Sports Direct has bowed to pressure from shareholders and agreed to bring in an outside firm to oversee a wide ranging review into the retailer's controversial business practices.
The company, controlled by founder Mike Ashley, had initially said it would use law firm RPC to conduct the inquiry. However, some shareholders had called into question RPC's independence, because the firm had worked for Ashley for several years.
In a statement, Sports Direct said: "Having given careful consideration to concerns raised by independent shareholders, facilitated by the Investor Forum [a group of major shareholders in UK firms], Sports Direct today announces that the forthcoming '360-degree' review of working practices and corporate governance which was announced on 6 September 2016 and which was to be led by RPC will now be led by an independent party other than RPC."
Calls for an independent investigation, following accusations by MPs that Sports Direct was operating like a "Victorian workhouse", were led by the Unite union, with members forcing a resolution on to the ballot for shareholders to vote on at a fiery annual general meeting earlier this month.
Initially, Sports Direct advised shareholders to vote against the resolution – saying it was unnecessary because it had already asked RPC to start work on a review.
When put to the vote, 21% of shareholders voted to hold the inquiry with independent lawyers, but Ashley – who has a 55% stake – voted against the plans.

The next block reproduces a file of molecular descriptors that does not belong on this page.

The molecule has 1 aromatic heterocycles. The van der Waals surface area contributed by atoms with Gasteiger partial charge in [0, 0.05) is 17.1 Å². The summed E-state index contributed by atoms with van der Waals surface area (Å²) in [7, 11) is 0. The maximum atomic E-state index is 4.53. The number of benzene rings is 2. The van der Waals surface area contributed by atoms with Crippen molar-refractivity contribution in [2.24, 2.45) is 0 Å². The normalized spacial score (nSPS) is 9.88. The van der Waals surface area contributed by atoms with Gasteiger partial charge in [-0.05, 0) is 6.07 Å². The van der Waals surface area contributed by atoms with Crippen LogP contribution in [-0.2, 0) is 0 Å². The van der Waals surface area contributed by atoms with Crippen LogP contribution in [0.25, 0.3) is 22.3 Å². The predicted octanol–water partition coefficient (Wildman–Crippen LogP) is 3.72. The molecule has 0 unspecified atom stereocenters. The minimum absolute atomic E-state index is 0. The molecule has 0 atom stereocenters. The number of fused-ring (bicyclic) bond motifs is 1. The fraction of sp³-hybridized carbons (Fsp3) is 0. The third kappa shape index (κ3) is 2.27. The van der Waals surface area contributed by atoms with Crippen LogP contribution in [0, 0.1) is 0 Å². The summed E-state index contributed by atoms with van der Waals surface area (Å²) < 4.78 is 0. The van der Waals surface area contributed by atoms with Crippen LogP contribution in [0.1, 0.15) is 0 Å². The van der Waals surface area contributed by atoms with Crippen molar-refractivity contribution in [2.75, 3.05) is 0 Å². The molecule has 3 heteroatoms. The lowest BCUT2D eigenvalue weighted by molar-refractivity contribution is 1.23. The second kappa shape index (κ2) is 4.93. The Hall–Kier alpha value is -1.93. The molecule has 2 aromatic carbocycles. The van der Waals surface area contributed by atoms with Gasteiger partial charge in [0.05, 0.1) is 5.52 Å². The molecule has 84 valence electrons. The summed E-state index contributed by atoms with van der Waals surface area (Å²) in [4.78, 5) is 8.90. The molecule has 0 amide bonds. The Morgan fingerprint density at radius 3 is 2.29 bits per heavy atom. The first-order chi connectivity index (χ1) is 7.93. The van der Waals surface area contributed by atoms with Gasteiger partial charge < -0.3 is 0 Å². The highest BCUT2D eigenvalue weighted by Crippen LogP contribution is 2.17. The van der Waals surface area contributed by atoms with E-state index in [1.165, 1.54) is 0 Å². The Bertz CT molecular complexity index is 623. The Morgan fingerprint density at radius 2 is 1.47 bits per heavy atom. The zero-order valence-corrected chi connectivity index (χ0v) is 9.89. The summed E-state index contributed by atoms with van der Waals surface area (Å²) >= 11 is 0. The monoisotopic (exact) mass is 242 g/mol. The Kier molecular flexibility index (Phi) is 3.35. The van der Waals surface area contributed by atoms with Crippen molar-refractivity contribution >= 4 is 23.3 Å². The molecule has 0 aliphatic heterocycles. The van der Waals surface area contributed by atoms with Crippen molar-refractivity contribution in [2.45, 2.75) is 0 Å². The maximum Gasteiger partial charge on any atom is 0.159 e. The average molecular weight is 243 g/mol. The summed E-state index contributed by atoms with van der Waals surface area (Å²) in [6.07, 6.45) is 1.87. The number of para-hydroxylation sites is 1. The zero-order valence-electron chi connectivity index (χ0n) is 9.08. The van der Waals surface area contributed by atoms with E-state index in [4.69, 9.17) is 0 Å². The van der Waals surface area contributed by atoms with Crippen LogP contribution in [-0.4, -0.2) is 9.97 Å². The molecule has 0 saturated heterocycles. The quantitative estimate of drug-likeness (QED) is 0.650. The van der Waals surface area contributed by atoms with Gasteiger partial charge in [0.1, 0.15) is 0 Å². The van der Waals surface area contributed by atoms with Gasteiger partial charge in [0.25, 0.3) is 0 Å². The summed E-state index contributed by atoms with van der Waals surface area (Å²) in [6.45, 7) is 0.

It is not yet known who will take over and perform the inquiry.
Sports Direct also gave more details about its plans for having a worker representative on the board of the company, revealing the staff member will be voted into the position by all employees.
During a heated AGM, Ashley clashed with union representatives arguing for an independent review, blaming some for the problems that have been identified at Sports Direct.
Later on, he took journalists, shareholders and City analysts on a tour of his warehouse, where staff were previously earning less than the minimum wage.
Ashley showed off the new security procedures, but was heavily mocked after emptying his pockets to reveal a large wad of £50 notes.
In recent years, the company has faced severe criticism for its use of zero hours contracts for the vast majority of staff; a six-strikes-and-your-out system in its warehouse where workers are penalised for "excessive" toilet breaks and taking time off sick.
Both policies are changing after another review into the issues by RPC, found that more must be done to protect workers.
Despite the criticism Sports Direct's chairman, Keith Hellawell, who lost a vote of independent shareholders for his re-election, remains in position. He promised to stand down if he lost next year's vote, and can stay on this year, thanks to votes from Ashley.
Simon Neville is business editor at BuzzFeed UK and is based in London.
Contact Simon Neville at firstname.lastname@example.org.
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